Along with typical childhood concerns about schoolwork, family and relationships with peers, the children of Chicago’s West Side also have to deal with gun violence.
So far in 2016, there have been 267 homicides in Chicago, compared to 489 homicides citywide in all of 2015, according to the Chicago Tribune. The highest concentration of deadly violence is in the West Side neighborhood of Austin, where there have been 32 homicides so far this year.
On a Monday afternoon in Humboldt Park – just east of Austin – three men were hit in a drive-by shooting. Schools were still in session, students studying and trying to concentrate – while three people were nearly murdered right outside. Police say the suspects took off in a burgundy van. Now kids have to worry about their homework and that burgundy van.
These kids aren’t direct victims of gun violence, but that violence right outside their doors has a devastating impact.
“What’s being done?” asks Georgette Le Page, founder and director of the Counseling Center for Emotional Growth, which has offices in Skokie, Oak Park and Lake County in Illinois. “I have a patient whose best friend was paralyzed. He knows two boys paralyzed by gun violence.”
But her patient is one of the lucky ones, Le Page says. “At least he’s getting therapy!”
When shootings happen in communities in broad daylight, it becomes more real for the children who call those communities home.
“Fear is not a factor,” Le Page says. “These kids with guns are willing to take more risks until something bad happens. They have no hope.”
Community activist Andrew Holmes is a victim of gun violence himself. “It took me six months to learn how to walk all over again,” Holmes says in an interview with CBS 2 Chicago.
He now does a whole lot of walking, marching, protesting and pleading. He dedicates his life to helping young victims like he once was, and tells CBS 2, “I can feel deep down a lot of the pain a lot of them go through because I just about didn’t make it.”
So how do you stop the pain? How do you stop the violence, or at least protect children living on Chicago’s West Side from it?
“They end up on drugs or alcohol to stop the pain,” Le Page says.
But there is another way.
“Boarding schools,” she says. “It’s safe for kids to live there, they get a good education, good food, good role models. The tuition is free, the education is better, kids are not exposed to drugs or crime.”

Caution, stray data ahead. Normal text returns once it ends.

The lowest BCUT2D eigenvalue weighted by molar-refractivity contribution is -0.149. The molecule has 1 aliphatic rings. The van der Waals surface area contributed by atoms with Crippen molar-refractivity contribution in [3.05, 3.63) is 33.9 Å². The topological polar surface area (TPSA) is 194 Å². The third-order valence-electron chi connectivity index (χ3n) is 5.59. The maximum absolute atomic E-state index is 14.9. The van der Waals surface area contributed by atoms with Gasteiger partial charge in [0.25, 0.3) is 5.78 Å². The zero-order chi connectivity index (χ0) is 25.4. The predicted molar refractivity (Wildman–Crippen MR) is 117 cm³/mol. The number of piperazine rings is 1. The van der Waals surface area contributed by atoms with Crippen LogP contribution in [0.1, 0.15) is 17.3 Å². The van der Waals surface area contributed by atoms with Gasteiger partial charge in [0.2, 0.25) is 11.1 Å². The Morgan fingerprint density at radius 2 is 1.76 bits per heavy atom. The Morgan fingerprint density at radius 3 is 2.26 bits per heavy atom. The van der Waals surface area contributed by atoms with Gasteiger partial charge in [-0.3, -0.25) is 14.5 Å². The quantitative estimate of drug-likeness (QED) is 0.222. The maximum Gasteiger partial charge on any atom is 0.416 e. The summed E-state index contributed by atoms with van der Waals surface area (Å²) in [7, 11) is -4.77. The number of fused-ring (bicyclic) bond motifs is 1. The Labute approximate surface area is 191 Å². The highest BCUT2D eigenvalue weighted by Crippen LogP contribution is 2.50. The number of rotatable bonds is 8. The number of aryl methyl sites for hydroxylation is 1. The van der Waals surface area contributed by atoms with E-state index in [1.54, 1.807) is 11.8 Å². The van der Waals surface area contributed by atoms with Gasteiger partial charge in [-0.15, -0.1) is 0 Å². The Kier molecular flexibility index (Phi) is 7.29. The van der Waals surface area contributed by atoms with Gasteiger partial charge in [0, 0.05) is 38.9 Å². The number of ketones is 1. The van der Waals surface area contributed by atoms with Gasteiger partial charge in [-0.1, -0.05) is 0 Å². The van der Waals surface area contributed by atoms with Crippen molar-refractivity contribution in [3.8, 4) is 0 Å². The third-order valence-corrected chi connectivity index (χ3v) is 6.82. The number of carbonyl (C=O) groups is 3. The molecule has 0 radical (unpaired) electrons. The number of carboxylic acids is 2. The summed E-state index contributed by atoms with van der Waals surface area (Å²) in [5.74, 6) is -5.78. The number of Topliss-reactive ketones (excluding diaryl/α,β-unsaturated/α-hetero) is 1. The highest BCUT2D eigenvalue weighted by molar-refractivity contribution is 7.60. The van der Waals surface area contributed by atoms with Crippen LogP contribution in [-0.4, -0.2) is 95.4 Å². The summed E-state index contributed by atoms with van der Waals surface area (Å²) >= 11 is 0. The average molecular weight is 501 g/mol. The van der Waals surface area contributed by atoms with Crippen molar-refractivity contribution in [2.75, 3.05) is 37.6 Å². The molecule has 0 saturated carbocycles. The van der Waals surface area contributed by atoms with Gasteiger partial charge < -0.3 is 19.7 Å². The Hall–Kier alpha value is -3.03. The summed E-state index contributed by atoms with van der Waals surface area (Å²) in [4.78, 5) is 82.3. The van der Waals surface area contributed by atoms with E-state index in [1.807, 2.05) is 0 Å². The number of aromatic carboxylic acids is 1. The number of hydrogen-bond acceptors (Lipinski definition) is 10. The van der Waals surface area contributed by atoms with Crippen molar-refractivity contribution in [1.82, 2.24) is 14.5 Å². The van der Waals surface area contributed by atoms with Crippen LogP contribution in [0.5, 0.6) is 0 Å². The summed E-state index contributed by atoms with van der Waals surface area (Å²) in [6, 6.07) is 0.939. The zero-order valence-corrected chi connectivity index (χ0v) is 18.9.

Sounds like a nice idea, but is it realistic? One beacon of hope on the West Side is Christ the King Jesuit College Prep. The school’s stated mission is to be a school that “challenges and inspires its young women and men through the integration of academics, work experience and extracurricular activities to lead lives of integrity, faith and servant leadership for the greater glory of God.”
The school says 97.8 percent of its graduates attend college. But in the past five years that number has actually been 100 percent. Schools like Ohio State, Iowa, Illinois, Arizona, Loyola, Marquette and even Cornell. Ivy leaguers – from Chicago’s West Side. For most kids on the West Side, the emphasis on education just isn’t there.
“Education is so bad, it’s scary,” Le Page says. “Kids have no idea what good educational activity even means.”
But schools like Christ the King show that kids can not only survive in the most dangerous of neighborhoods in Chicago, they can thrive. In the right environment, kids are hungry to learn, to be active and positive.
“Sometimes they’re just hungry,” Le Page says. “I used to teach third grade at Cabrini Green. I’d give the kids cheese and apples, and guess what? They showed up. They were hungry. Kids need to be rewarded for coming to school.”
Nourishment can be found in the most unlikely of neighborhoods in Chicago. The violence isn’t going away, and it has a profound impact on the kids who are not protected from it. Schools like Christ the King strive to create a community “committed to ‘curs personalis’, that is, care of a whole person – mind body and soul.”
May 9 was a violent day across the entire city. Chicago police say one person was killed, eight in all wounded in shootings. Most cases were gang-related. Police do a good job of keeping track of who was shot, killed, wounded or in other ways harmed by the violence.
What they don’t keep track of are the children traumatized by the violence right outside their door. Children who can make good or bad decisions the rest of their lives based on fear. Children who will one day run this city.
David Parrish is executive producer at CBS in Chicago. He’s a graduate of Central Michigan and a guest lecturer at Notre Dame’s Mendoza College of Business. He wrote this story as part of the Journalism for Social Change massive online open course.